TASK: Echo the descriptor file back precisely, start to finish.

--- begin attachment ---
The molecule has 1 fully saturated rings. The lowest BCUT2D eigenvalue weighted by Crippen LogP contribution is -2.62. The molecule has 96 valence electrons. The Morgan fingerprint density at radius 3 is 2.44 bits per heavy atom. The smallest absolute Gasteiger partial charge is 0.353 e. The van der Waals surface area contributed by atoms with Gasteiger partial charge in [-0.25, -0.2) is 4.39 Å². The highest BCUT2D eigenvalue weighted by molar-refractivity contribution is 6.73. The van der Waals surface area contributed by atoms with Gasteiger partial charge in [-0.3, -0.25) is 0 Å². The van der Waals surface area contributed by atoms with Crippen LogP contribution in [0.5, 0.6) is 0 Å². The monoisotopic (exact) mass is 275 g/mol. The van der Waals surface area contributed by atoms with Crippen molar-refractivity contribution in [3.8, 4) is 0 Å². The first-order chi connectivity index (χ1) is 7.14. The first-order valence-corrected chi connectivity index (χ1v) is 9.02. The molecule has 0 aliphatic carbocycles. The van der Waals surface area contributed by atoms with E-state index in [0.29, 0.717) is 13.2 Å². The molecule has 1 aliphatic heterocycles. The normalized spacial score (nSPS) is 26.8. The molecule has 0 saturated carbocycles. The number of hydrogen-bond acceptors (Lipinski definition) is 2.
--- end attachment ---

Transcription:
The molecule has 1 fully saturated rings. The lowest BCUT2D eigenvalue weighted by Crippen LogP contribution is -2.62. The molecule has 96 valence electrons. The Morgan fingerprint density at radius 3 is 2.44 bits per heavy atom. The smallest absolute Gasteiger partial charge is 0.353 e. The van der Waals surface area contributed by atoms with Gasteiger partial charge in [-0.25, -0.2) is 4.39 Å². The highest BCUT2D eigenvalue weighted by molar-refractivity contribution is 6.73. The van der Waals surface area contributed by atoms with Gasteiger partial charge in [-0.3, -0.25) is 0 Å². The van der Waals surface area contributed by atoms with Crippen LogP contribution in [0.5, 0.6) is 0 Å². The monoisotopic (exact) mass is 275 g/mol. The van der Waals surface area contributed by atoms with Crippen molar-refractivity contribution in [3.8, 4) is 0 Å². The first-order chi connectivity index (χ1) is 7.14. The first-order valence-corrected chi connectivity index (χ1v) is 9.02. The molecule has 0 aliphatic carbocycles. The van der Waals surface area contributed by atoms with E-state index in [0.29, 0.717) is 13.2 Å². The molecule has 1 aliphatic heterocycles. The normalized spacial score (nSPS) is 26.8. The molecule has 0 saturated carbocycles. The number of hydrogen-bond acceptors (Lipinski definition) is 2.